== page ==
Your doctor and healthcare team will decide whether to go for repair or replacing the heart valve. It can depend on various factors, such as the severity of your aortic valve disease, your age and overall health or whether you require any heart surgery for any additional heart problem.

Preparation

Before you undergo the surgery for having your aortic valve repaired or replaced, your doctor and treatment team will be explaining what you can expect before, during and after your surgery as well as the potential risks the surgery may cause.

You need to discuss with your doctor and the treatment team any questions you might have about your procedure.

Before you are admitted to the hospital for your surgery, talk to your caregivers about your hospital stay and discuss any help you may require when you return home.

Also remember to talk to your doctor about when you can resume taking your medications regularly and whether you will be able to take them before your surgery. Also, ask whether you should stop eating or drinking the night before the surgery. You may also need to bring several items to the hospital including a list of your medications, eyeglasses, hearing aids, etc.

Procedure

For the aortic valve replacement procedure, you will be receiving anesthetics so that you will not be feeling any pain. You will be unconscious during the procedure.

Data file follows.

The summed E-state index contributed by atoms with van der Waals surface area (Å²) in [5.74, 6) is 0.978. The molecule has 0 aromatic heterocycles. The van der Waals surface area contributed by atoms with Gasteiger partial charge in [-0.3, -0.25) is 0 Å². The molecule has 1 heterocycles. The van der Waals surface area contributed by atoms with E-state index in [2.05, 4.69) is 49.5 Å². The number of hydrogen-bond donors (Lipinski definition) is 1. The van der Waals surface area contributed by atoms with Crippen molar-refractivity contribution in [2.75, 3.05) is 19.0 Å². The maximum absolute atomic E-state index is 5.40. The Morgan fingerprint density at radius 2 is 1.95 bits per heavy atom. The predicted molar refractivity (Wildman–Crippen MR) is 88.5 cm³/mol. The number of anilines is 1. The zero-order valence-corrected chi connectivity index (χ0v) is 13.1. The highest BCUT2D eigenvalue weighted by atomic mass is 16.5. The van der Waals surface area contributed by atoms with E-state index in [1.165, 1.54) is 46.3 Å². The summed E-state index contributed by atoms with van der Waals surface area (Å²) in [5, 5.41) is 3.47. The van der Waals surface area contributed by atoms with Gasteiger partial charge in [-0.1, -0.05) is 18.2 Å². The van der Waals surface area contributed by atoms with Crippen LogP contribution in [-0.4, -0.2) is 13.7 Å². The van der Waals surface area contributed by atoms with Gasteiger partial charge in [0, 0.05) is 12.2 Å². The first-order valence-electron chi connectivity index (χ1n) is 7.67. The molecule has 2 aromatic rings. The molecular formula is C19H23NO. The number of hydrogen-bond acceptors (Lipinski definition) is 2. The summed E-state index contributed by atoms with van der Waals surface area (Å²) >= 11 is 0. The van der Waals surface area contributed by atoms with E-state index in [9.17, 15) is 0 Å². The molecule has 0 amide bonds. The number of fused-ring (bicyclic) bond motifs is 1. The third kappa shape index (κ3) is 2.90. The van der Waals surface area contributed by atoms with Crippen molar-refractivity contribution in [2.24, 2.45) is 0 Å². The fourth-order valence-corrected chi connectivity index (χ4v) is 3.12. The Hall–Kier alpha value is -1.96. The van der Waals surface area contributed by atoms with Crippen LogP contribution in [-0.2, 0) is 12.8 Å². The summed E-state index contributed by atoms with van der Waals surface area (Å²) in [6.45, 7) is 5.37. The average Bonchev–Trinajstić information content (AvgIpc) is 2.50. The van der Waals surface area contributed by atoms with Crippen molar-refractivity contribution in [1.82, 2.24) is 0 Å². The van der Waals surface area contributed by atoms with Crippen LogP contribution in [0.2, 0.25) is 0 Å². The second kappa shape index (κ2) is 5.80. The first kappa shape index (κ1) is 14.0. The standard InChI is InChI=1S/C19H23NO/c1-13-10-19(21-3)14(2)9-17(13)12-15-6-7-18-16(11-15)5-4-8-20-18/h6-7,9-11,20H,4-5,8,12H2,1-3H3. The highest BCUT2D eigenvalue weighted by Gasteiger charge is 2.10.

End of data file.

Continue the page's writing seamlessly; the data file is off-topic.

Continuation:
You will be connected to a heart-lung bypass machine, which will keep your blood moving through your body during the procedure.

First, your doctor will be removing the aortic valve and replacing it with a mechanical valve or a valve made from a pig, cow or human heart tissue (valve).

Often biological tissue valves eventually need replacement as they degenerate over time. If you have a mechanical valve, you will require blood-thinning medications for the rest of your life for preventing blood clots. Doctors will be discussing with you the risks as well as the benefits of each type of valve and discuss which valve is appropriate for you.

The surgery can be performed through traditional open-heart surgery or minimally invasive methods. It involves smaller incisions than those used in open-heart surgery. There is another type of minimally invasive aortic valve replacement which is known as transcatheter aortic valve replacement.

However, minimally invasive aortic valve replacement is generally less common since not all situations are best addressed by this method of access to the damaged valve. Results similar to those with traditional open-heart surgery can be achieved if it is performed by experienced surgeons.

After the procedure